Conflict, Politics and Crime: Aboriginal Communities and the Police

By Chris Cunneen | Go to book overview
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Notes

CHAPTER 1 INTRODUCTION
1
For example, see New South Wales Office of the Ombudsman (1995); Human Rights and Equal Opportunity Commission (1991); and Amnesty International (1993).
2
In addition to the reports of the Royal Commission into Aboriginal Deaths in Custody, other significant national reports include the Australian Law Reform Commission's The Recognition of Aboriginal Customary Law (ALRC 1986); the Human Rights and Equal Opportunity Commission's National Inquiry into Racist Violence (HREOC 1991); the House of Representatives Standing Committee on Aboriginal and Torres Strait Islander Affairs' Justice Under Scrutiny (1994); the Aboriginal and Torres Strait Islander Commission's Three Years On (ATSIC 1995a); a report by Cunneen and McDonald (1997a), Keeping Aboriginal and Torres Strait Islander People Out of Custody for the Aboriginal and Torres Strait Islander Commission; and the Office of the Aboriginal and Torres Strait Islander Social Justice Commission's (1996) report Deaths in Custody 1989– 1996.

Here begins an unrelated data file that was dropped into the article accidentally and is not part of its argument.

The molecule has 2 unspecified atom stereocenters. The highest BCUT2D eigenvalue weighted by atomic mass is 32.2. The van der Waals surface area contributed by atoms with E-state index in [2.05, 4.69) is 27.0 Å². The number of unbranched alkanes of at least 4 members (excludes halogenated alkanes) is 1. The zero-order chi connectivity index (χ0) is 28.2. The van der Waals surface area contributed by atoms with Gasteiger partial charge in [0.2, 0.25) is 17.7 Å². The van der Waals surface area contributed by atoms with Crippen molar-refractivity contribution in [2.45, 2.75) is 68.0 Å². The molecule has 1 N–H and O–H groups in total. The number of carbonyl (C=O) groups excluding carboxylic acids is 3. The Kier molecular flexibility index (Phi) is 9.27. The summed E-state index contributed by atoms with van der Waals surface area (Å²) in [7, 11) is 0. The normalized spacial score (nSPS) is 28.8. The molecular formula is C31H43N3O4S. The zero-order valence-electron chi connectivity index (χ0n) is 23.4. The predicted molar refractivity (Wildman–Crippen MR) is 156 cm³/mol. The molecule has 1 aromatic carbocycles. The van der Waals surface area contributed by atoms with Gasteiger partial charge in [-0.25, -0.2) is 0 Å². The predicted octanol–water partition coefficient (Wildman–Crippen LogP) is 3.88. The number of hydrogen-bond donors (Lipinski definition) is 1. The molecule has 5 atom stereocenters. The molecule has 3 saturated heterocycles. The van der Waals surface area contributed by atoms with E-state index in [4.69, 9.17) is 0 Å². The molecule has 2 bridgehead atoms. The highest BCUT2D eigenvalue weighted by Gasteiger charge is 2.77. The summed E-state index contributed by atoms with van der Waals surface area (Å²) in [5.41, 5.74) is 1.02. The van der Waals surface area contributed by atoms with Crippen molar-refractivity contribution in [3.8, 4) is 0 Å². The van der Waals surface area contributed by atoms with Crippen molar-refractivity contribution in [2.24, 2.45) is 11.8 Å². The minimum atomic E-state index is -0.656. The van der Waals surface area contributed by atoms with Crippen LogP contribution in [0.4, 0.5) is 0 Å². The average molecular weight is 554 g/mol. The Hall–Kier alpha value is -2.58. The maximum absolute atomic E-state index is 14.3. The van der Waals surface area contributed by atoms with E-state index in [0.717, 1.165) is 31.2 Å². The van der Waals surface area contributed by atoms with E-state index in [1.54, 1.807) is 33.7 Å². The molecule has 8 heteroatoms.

3
See R v Lowe (1827) Supreme Court of New South Wales, unreported; R v Ballard (1829) Supreme Court of New South Wales, unreported; R v Murrell (1836) Legge 72; R v Bon Jon (1841) Supreme Court of New South Wales, Willis, J, 18 September 1841, unreported; R v Wedge [1976] 1 NSWLR 581; R v Archie Glass, Supreme Court of New South Wales, SulleyJ, 22 January 1993, unreported; R v Jacky, Supreme Court of New South Wales, Campbell J, 10 June 1993, unreported; Walker v New South Wales (1994) 182 CLR 45. For discussion of these cases see McRae et al. (1997, pp. 157–60), Cunneen and Libesman (1995, pp. 27–8), Reynolds (1996, Chapter 1)

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